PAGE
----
Review: Fort Taco's Brentwood Drive-Through Is Your Newest Addiction

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A box of Fort Taco's "Traditional Soft Shell Tacos." | Mabel Suen

Fort Taco
(8106 Manchester Road, Brentwood; 314-647-2391)
Mon.-Sat. 11 a.m.-8 p.m.
Sun. 11 a.m.-7 p.m.

I almost got into a fight at the Fort Taco drive-through. The lady behind me began yelling obscenities out of her window. "Will you hurry up? Just order the whole menu already!" I was about to jump out of the car and tell this woman what she could do with her taco, but settled instead for a nasty look and lingered a little longer just to spite her. I now realize I owe this woman an apology. Having tasted the perfection that is Fort Taco, I understand what a crime it was to come between her and her fix.

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Review: Gooseberries Pleases Herbivores and Omnivores Alike

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Three kinds of tofu specialties from Gooseberries: "KFTs" breaded and baked in thirteen herbs and spices; "Tofu Kiss" marinated in beet juice and breaded with crispy rice; and "Tofish Sticks" breaded and baked with lemon pepper and dill. | Mabel Suen

Gooseberries
(2754 Chippewa Street; 314-577-6363)
Tues.-Thurs. 8 a.m.-6 p.m.
Sat. 11 a.m.-3 p.m.
(Closed Sundays, Mondays, Fridays).

Kim Bond is a vegetarian and Ross Lessor is a meat-eater. They have been together for nearly two decades, but were sick of feeling like one person had to sacrifice every time they went out to eat. That's why their restaurant, Gooseberries, aims to please both dietary persuasions.

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Review: Cantina Laredo Shows the Sleeker Side of Tex-Mex

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"Top-Shelf Guacamole," "Relleno De Camarones," and "Enchiladas De Cangrejo." | Mabel Suen

Cantina Laredo
(7710 Forsyth Boulevard, Clayton; 314-725-2447)
Mon.-Sat. 11 a.m.-10 p.m.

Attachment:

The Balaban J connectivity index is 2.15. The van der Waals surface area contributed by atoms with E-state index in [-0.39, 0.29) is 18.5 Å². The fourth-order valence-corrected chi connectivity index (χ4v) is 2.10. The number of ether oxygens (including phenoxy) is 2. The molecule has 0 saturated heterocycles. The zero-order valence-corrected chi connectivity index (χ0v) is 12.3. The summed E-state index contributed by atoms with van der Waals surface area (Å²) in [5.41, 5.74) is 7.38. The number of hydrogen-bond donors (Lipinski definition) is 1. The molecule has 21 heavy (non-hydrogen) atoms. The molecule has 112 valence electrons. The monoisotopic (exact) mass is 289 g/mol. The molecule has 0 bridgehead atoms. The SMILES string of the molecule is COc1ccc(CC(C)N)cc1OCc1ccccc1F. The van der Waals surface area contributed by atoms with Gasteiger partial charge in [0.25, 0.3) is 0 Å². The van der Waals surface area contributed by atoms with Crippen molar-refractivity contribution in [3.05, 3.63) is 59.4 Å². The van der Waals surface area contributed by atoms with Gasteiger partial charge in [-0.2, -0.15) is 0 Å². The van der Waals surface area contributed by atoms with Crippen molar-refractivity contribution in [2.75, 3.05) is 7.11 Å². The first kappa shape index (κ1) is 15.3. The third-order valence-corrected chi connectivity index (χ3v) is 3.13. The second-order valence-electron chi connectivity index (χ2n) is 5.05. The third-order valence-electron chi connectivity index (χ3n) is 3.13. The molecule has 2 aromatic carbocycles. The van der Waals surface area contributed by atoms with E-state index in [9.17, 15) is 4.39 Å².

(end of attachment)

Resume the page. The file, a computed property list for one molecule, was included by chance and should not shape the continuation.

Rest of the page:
Sun. 11 a.m.-9 p.m.

Forget, for a moment, that Cantina Laredo looks less like a cantina in Laredo and more like a posh restaurant on a golf resort in Scottsdale, Arizona. Never mind that serving fajitas with copious amounts of sour cream is as authentically Mexican as Taco Bell, or that the restaurant is named for a pair of border towns but inspired by a city 700 miles to their south. If you can suspend your disbelief, you'll have a pretty good time at Cantina Laredo.

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Review: Ferguson Burger Bar, Six Months Later

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The "Garbage Burger" with lettuce, bacon, egg, onion, cheese and mayo. | Mabel Suen

Ferguson Burger Bar & More
(9120 West Florissant Avenue, Ferguson; 314-388-0424)
Mon.-Sat. 9 a.m.-10 p.m.
Sun. 9 a.m.-5 p.m.

"My friend was on vacation -- I think it was the Bahamas -- and the owners of a restaurant she stopped in knew all about us. She was like, 'Kizzie, you've gone worldwide!'" It might seem unthinkable that a humble burger joint in a St. Louis county strip mall has international name recognition, but Ferguson Burger Bar & More is not just any restaurant. Since opening its doors on August 7, 2014 -- two days before the shooting death of unarmed black teenager Michael Brown by then-Ferguson police officer Darren Wilson -- the restaurant has become the face of a community stricken with grief, unrelenting in the face of violence and committed to moving forward.

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Review: Leonardo's Kitchen Serves Delicious St. Louis-Style Italian in Generous Quantities

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"Veggie" pizza with tomato sauce, roasted eggplant, peppers, zucchini, onion, mozzarella, provolone and fresh basil; "Hey Bauly" pizza with tomato sauce, mini meatballs, peppers, onions, mozzarella, provolone and fresh basil. | Mabel Suen

Leonardo's Kitchen and Wine Bar
(2130 Macklind Avenue, 314-664-1410)
Mon.-Thur. 11 a.m.-8 p.m.;
Fri.-Sat. 11 a.m.-9 p.m.
(Closed Sundays)

Rich LoRusso grew up on the Hill, just a block away from the tiny Texaco gas station on the corner of Macklind and Bischoff avenues. It's no surprise that he and his wife, Terri, ended up as restaurateurs: They met as teenagers working at the same small Italian restaurant. She was a busgirl; he was a cook. What neither expected, however, is that the fill-ups and oil changes at his neighborhood service station would cease -- and that they would end up operating a restaurant there instead.

Named after their grandson, Leonardo's Kitchen and Wine Bar is the LoRussos' sophomore effort. The pair has been operating LoRusso's Cucina, a midscale Italian restaurant in Clifton Heights, since 1986. When Station Pizzeria (the original occupant of the converted gas station) closed, they jumped at the opportunity to open a more casual concept in the nostalgic space.

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Avenue Amply Fills the Void Left By the Pomme Restaurants: Review

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Endive salad. | Corey Woodruff

Avenue
(12 North Meramec Avenue, Clayton; 314-727-4141)
Mon.-Thurs. 7 a.m.-10 p.m.
Fri. 7 a.m.-11 p.m.
Sat. 8 a.m.-11 p.m.
Sun. 8 a.m.-9 p.m.